2. Your chest is up, lower back straight (neutral spine), your feet a bit more than shoulder width and your legs slightly bent.

3. You bow in a controlled manner till your torso is parallel to the ground, keeping head neutral and looking in front of you, you come back to the standing position.

4. It is a slow and controlled movement in which your all body is in tension

How do I do it and the variations:

I normally do the BGM first, as part of my warmup exercise, before my squats and deadlift.

I perform the BGM as above, I really. Keep it simple, some people have wider stance, others keep their legs straight. I don't, in all my training exercises I promote a slight bent at the level of the knees, so I apply the same concept in the BGM, my legs may bend more as the weight I am lifting increases, but as soon as I master the weight and my body got stronger, I can feel myself bowing more and straightening my legs slightly.

The variations:

1. I do paused BGM, when I am comfortable with the weight. I bow and stay in the bottom position for 3" and come back up. This way of lifting gives me the endurance, mental toughness as it mimics a heavy squat execution where I am stuck and I have to fight my way up inches by inches without losing the posture.

2. I lift heavy in 4 sets of 8-10, the tempo is 2121 (2" to go down, 1" at the bottom, 2" back up and 1" starting position) I simply lower the bar smoothly and come back up with the same speed.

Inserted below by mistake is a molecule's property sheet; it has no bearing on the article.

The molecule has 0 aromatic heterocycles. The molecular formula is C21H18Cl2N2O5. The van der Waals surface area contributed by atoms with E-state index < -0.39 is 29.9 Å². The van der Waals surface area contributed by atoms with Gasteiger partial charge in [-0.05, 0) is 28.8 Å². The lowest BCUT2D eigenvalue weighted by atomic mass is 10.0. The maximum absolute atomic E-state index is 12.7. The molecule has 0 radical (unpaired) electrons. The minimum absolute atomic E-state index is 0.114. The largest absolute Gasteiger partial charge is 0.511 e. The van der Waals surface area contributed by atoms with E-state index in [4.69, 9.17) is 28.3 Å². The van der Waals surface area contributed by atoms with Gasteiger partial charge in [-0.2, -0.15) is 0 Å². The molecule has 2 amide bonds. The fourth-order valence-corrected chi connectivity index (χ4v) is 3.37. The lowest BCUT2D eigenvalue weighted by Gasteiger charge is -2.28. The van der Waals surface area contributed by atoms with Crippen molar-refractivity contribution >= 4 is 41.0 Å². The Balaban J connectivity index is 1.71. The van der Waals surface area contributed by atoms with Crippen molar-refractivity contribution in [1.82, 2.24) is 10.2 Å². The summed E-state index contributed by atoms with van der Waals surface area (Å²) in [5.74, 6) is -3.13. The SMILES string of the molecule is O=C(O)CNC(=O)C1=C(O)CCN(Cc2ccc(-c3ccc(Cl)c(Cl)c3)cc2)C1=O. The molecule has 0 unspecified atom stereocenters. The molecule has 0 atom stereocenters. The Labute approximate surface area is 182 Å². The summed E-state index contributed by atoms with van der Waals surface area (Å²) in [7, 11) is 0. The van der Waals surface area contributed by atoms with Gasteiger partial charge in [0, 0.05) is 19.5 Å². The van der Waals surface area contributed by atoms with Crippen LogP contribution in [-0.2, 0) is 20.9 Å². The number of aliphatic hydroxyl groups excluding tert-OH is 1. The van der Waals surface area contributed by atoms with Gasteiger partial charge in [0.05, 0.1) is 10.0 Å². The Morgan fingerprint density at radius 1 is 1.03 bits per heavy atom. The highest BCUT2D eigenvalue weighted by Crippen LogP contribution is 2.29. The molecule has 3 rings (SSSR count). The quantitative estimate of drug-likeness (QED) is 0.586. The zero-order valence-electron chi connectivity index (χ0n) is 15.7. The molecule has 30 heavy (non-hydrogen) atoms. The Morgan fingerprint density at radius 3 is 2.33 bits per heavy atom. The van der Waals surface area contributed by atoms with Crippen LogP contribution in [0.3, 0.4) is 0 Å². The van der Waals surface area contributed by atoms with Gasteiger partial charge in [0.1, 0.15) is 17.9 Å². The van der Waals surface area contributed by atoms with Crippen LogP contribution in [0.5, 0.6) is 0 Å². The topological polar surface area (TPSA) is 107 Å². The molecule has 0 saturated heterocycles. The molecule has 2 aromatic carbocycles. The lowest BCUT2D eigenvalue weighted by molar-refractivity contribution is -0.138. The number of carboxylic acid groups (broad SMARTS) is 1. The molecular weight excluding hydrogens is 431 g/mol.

I lift heavier in 4 sets of 6-8 when I managed to do 10 reps at a certain weight. The tempo  will be 3121 and the range of motion will be slightly shorter, as I am struggling with the weight

The Benefits:

The BGM as well as the SQUATS, THE DEADLIFT and their variations are "Superior" exercises. These are the exercise that make make you a stronger person, athlete.

I was once told that, in order to be stronger, we need to strengthen our mid section, in particular our Lower Back. What these 3 superior exercises have in common is a focus on the Lower Back area, translated by a muscular tension throughout the whole body. Consequently, a supposed leg exercise turns into the complete whole body workout.

For anybody, females, males, younger, older...

It is simple to perform and it is a functional exercise used on a daily basis. We squat, we deadlift and grab kids off the floor...

For weight lifters and bodybuilders:

In regard to weight lifting the BGM is a plus, as it helps lifting more with good form. The BGM forces your core and upper back to contract isometrically to maintain a good arched position with your chest up. This is the same position you want to be in while cleaning, snatching and squatting. It also strengthens the glutes and hamstrings and helps develop hip drive for the deadlift.For body builders will also develop big, thick glutes and shredded hamstrings.

Give it a try and tell us the improvements in posture, deadlifts and squats!

Greg in action, as you can observe his legs are bent, torso parallel to the ground, his back and head are  netral.

Greg in action, as you can observe his legs are bent, torso parallel to the ground, his back and head are  netral.